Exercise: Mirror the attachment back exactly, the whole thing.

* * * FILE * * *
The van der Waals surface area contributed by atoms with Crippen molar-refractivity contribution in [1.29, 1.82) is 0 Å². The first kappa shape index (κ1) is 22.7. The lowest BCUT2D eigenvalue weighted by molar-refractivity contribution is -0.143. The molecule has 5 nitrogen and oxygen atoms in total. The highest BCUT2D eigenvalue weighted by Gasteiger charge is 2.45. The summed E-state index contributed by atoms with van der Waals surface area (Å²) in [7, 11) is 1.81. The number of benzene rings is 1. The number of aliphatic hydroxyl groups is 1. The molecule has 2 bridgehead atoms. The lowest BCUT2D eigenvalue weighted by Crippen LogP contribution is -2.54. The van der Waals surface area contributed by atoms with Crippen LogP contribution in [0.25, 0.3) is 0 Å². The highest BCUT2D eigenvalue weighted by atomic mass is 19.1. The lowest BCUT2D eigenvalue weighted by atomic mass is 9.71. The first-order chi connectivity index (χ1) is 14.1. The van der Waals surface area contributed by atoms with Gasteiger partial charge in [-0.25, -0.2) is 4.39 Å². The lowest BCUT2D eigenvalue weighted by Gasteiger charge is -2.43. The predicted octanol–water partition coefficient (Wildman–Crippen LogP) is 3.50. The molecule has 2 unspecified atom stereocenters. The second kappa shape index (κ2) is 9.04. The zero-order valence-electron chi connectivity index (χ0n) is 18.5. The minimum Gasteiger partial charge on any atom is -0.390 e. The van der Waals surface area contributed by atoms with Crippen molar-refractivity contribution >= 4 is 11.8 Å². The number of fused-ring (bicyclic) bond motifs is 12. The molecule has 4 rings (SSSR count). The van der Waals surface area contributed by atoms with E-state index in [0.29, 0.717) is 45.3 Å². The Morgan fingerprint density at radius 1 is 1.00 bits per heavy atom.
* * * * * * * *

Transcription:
The van der Waals surface area contributed by atoms with Crippen molar-refractivity contribution in [1.29, 1.82) is 0 Å². The first kappa shape index (κ1) is 22.7. The lowest BCUT2D eigenvalue weighted by molar-refractivity contribution is -0.143. The molecule has 5 nitrogen and oxygen atoms in total. The highest BCUT2D eigenvalue weighted by Gasteiger charge is 2.45. The summed E-state index contributed by atoms with van der Waals surface area (Å²) in [7, 11) is 1.81. The number of benzene rings is 1. The number of aliphatic hydroxyl groups is 1. The molecule has 2 bridgehead atoms. The lowest BCUT2D eigenvalue weighted by Crippen LogP contribution is -2.54. The van der Waals surface area contributed by atoms with Crippen LogP contribution in [0.25, 0.3) is 0 Å². The highest BCUT2D eigenvalue weighted by atomic mass is 19.1. The lowest BCUT2D eigenvalue weighted by atomic mass is 9.71. The first-order chi connectivity index (χ1) is 14.1. The van der Waals surface area contributed by atoms with Gasteiger partial charge in [-0.25, -0.2) is 4.39 Å². The lowest BCUT2D eigenvalue weighted by Gasteiger charge is -2.43. The predicted octanol–water partition coefficient (Wildman–Crippen LogP) is 3.50. The molecule has 2 unspecified atom stereocenters. The second kappa shape index (κ2) is 9.04. The zero-order valence-electron chi connectivity index (χ0n) is 18.5. The minimum Gasteiger partial charge on any atom is -0.390 e. The van der Waals surface area contributed by atoms with Crippen molar-refractivity contribution >= 4 is 11.8 Å². The number of fused-ring (bicyclic) bond motifs is 12. The molecule has 4 rings (SSSR count). The van der Waals surface area contributed by atoms with E-state index in [0.29, 0.717) is 45.3 Å². The Morgan fingerprint density at radius 1 is 1.00 bits per heavy atom.